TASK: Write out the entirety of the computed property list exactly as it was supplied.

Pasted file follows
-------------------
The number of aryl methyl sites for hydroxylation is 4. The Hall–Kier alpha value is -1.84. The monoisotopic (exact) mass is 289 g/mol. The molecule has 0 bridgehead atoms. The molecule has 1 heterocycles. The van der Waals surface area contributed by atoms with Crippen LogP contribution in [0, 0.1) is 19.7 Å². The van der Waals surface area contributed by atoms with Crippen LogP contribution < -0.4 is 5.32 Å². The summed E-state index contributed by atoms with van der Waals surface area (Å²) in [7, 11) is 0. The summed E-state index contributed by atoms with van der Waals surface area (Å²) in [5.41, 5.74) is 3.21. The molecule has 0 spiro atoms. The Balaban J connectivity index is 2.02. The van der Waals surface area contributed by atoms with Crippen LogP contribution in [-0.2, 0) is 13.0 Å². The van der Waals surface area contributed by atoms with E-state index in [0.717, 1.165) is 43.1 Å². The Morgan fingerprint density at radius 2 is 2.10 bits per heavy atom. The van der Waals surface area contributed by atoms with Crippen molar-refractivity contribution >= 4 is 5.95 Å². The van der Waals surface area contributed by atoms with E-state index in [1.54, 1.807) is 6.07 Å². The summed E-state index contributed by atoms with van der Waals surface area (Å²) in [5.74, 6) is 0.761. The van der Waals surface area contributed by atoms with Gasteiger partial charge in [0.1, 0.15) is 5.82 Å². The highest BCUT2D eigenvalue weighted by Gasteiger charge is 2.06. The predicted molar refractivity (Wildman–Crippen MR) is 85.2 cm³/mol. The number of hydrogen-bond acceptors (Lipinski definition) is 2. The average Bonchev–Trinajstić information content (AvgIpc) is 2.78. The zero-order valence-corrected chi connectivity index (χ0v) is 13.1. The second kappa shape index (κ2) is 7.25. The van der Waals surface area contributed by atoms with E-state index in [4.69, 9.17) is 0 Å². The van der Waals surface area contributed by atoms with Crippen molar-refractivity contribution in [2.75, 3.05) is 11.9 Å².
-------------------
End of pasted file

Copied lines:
The number of aryl methyl sites for hydroxylation is 4. The Hall–Kier alpha value is -1.84. The monoisotopic (exact) mass is 289 g/mol. The molecule has 0 bridgehead atoms. The molecule has 1 heterocycles. The van der Waals surface area contributed by atoms with Crippen LogP contribution in [0, 0.1) is 19.7 Å². The van der Waals surface area contributed by atoms with Crippen LogP contribution < -0.4 is 5.32 Å². The summed E-state index contributed by atoms with van der Waals surface area (Å²) in [7, 11) is 0. The summed E-state index contributed by atoms with van der Waals surface area (Å²) in [5.41, 5.74) is 3.21. The molecule has 0 spiro atoms. The Balaban J connectivity index is 2.02. The van der Waals surface area contributed by atoms with Crippen LogP contribution in [-0.2, 0) is 13.0 Å². The van der Waals surface area contributed by atoms with E-state index in [0.717, 1.165) is 43.1 Å². The Morgan fingerprint density at radius 2 is 2.10 bits per heavy atom. The van der Waals surface area contributed by atoms with Crippen molar-refractivity contribution >= 4 is 5.95 Å². The van der Waals surface area contributed by atoms with E-state index in [1.54, 1.807) is 6.07 Å². The summed E-state index contributed by atoms with van der Waals surface area (Å²) in [5.74, 6) is 0.761. The van der Waals surface area contributed by atoms with Gasteiger partial charge in [0.1, 0.15) is 5.82 Å². The highest BCUT2D eigenvalue weighted by Gasteiger charge is 2.06. The predicted molar refractivity (Wildman–Crippen MR) is 85.2 cm³/mol. The number of hydrogen-bond acceptors (Lipinski definition) is 2. The average Bonchev–Trinajstić information content (AvgIpc) is 2.78. The zero-order valence-corrected chi connectivity index (χ0v) is 13.1. The second kappa shape index (κ2) is 7.25. The van der Waals surface area contributed by atoms with E-state index in [4.69, 9.17) is 0 Å². The van der Waals surface area contributed by atoms with Crippen molar-refractivity contribution in [2.75, 3.05) is 11.9 Å².